What I'm Saying on Twitter

    Wednesday, August 19, 2009

    Where Have All The Women Gone?

    It seems as though the debate over a lack of women in prominent media speaking engagements is raging. Daily, Twitter has been host to some pretty intense discussion around this topic, and the threads only deepen when venturing outside the arena of 140 characters. Blogs, forums, and even corporate sites have begun to delve into the debate as well. Strangely enough, we KNOW the women are out there, but when new media conferences are announced, the list of speakers are mainly men. So this begs the question - where have all the women gone?
    It's too easy to call this an example of sexism - or is it? And does discrimination run deep through the entire industry? While numerous women have worked their way to the top of the media heap, Network World reports that only 8% of management roles in IT are held by women. With this number in mind, the lack of female speakers begins to make sense. In fact, the lack of female speakers may be a symptom of a more serious issue - that of persistent inequality, even in a sector that's perceived as being progressive.
    Of course, organizations that promote the profile and ongoing success of women do exist - Wired Woman is an example, and I am a proud member. The organization is brimming with veteran talent, budding hopefuls, and everything in between. But considering it's 2009, the need for such an organization is astounding . While the new media industry demolished many barriers - the gender gap still exists, and women are feeling its cold shoulder.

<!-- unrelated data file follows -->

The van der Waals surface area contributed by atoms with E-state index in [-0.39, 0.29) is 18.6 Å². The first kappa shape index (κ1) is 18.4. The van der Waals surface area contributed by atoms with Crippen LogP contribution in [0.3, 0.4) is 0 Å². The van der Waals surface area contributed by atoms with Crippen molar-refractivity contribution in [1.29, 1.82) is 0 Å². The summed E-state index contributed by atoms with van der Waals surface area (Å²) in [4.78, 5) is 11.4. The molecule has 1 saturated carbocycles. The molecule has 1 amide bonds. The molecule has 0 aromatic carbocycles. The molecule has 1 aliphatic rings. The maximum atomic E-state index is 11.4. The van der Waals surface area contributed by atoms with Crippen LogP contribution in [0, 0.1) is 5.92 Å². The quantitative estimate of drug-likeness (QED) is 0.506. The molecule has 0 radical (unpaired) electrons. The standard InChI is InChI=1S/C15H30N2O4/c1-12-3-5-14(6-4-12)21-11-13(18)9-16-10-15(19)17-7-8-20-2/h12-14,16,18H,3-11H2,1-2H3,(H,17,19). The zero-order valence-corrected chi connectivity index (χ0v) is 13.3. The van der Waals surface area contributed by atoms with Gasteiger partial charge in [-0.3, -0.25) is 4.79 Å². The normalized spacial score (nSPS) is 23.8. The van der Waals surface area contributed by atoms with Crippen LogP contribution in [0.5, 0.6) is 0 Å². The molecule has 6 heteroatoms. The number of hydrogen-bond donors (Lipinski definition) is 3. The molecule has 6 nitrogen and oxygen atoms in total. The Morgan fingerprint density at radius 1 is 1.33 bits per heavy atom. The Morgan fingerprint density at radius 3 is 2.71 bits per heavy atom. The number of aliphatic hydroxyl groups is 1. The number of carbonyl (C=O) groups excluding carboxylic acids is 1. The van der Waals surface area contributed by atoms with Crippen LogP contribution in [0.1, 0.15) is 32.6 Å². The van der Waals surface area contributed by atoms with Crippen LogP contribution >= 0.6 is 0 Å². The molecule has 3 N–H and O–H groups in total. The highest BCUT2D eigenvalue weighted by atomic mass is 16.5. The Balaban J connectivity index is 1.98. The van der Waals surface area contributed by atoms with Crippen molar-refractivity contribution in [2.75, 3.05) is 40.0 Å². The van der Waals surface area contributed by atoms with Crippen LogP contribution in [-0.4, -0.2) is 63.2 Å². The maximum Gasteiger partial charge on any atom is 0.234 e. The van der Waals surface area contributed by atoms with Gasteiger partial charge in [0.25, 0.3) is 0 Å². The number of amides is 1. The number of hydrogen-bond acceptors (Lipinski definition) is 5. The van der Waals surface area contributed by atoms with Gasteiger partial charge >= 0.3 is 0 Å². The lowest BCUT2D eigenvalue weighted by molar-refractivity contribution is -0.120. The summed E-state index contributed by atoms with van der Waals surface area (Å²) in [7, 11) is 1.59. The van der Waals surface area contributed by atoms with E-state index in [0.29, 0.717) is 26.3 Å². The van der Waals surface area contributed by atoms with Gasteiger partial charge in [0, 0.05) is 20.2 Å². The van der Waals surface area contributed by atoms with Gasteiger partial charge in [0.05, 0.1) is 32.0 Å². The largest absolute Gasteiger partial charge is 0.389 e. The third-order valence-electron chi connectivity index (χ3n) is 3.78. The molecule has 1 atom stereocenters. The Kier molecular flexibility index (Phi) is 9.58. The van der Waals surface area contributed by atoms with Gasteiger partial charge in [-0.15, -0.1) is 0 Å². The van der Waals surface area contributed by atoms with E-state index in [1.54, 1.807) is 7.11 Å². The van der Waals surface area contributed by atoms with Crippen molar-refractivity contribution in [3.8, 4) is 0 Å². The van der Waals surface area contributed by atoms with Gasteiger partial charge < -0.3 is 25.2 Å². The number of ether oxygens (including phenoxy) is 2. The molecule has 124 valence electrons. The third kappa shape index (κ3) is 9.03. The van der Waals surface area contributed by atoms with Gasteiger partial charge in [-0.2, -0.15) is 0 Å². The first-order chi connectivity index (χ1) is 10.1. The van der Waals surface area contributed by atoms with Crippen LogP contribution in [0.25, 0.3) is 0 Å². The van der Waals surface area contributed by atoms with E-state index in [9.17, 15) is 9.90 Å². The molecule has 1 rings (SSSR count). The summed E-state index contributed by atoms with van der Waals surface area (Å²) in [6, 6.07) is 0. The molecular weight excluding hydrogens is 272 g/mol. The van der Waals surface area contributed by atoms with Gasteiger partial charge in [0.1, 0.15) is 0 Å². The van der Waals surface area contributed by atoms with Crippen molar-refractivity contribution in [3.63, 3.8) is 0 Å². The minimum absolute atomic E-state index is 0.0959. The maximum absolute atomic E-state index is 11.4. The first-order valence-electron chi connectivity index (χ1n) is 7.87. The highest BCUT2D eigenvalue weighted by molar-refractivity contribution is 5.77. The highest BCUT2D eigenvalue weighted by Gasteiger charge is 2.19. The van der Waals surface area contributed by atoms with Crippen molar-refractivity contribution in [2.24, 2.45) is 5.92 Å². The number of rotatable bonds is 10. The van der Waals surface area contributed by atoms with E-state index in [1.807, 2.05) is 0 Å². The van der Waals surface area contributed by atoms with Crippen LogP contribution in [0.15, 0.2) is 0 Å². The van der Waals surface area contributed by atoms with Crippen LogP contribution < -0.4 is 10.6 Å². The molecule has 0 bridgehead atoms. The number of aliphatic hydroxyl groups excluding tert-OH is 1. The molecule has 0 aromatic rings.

I have stopped attending many industry events - specifically because I'm not interested in seeing the same speakers again and again. New media talent pools run deep, yet we're recycling the same people (men) and the same points of view (male). If social media does nothing else, it must expand our professional networks. We need to look outside our cliques and continue to break barriers that will eventually make even the most creative circles stale. Women who have achieved success in this industry are thriving, and by not sharing their stories, tremendous insight is being lost.


    1. When you look at shows like SXSW, where the panel ideas submitted are presented publicly for people to vote on, are there are lot of women suspiciously missing? i can see crying foul if women are being maliciously weeded out during an approval round in a smoke-filled room, but if women just aren't submitting proposals to begin with, that's a different story.

    2. Ryan, I agree with you entirely! The SXSW-style events are a different ball of wax - completely fair. These aside, however, there is still a void of visible females standing on podiums - while I think all points of view are valid, the imbalance is a detriment to all of us. We need a holistic view of our industry, and the unique voices of women must be part of the mix.

    3. Do you not contribute to the lack of a female voice by not attending? We shouldn't ask others to do what we are unwilling to do ourselves. Break the barriers Gina and get up there and speak! You have a interesting things to say and you should be saying them.